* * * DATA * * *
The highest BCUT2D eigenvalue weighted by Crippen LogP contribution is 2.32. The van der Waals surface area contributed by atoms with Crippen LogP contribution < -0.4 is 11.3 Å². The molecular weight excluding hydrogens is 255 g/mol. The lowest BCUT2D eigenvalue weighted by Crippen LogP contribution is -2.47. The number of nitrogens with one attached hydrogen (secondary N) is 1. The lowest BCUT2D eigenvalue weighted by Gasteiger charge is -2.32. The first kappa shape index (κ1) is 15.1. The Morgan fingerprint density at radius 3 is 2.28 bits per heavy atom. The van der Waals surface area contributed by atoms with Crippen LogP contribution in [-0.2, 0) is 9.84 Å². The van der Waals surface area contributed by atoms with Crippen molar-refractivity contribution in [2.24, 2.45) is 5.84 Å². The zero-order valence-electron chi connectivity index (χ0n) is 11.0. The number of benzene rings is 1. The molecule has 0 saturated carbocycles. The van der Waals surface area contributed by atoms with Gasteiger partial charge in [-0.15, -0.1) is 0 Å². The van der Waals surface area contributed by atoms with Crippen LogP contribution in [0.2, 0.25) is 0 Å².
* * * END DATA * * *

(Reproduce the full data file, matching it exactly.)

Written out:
The highest BCUT2D eigenvalue weighted by Crippen LogP contribution is 2.32. The van der Waals surface area contributed by atoms with Crippen LogP contribution < -0.4 is 11.3 Å². The molecular weight excluding hydrogens is 255 g/mol. The lowest BCUT2D eigenvalue weighted by Crippen LogP contribution is -2.47. The number of nitrogens with one attached hydrogen (secondary N) is 1. The lowest BCUT2D eigenvalue weighted by Gasteiger charge is -2.32. The first kappa shape index (κ1) is 15.1. The Morgan fingerprint density at radius 3 is 2.28 bits per heavy atom. The van der Waals surface area contributed by atoms with Crippen LogP contribution in [-0.2, 0) is 9.84 Å². The van der Waals surface area contributed by atoms with Crippen molar-refractivity contribution in [2.24, 2.45) is 5.84 Å². The zero-order valence-electron chi connectivity index (χ0n) is 11.0. The number of benzene rings is 1. The molecule has 0 saturated carbocycles. The van der Waals surface area contributed by atoms with Gasteiger partial charge in [-0.15, -0.1) is 0 Å². The van der Waals surface area contributed by atoms with Crippen LogP contribution in [0.2, 0.25) is 0 Å².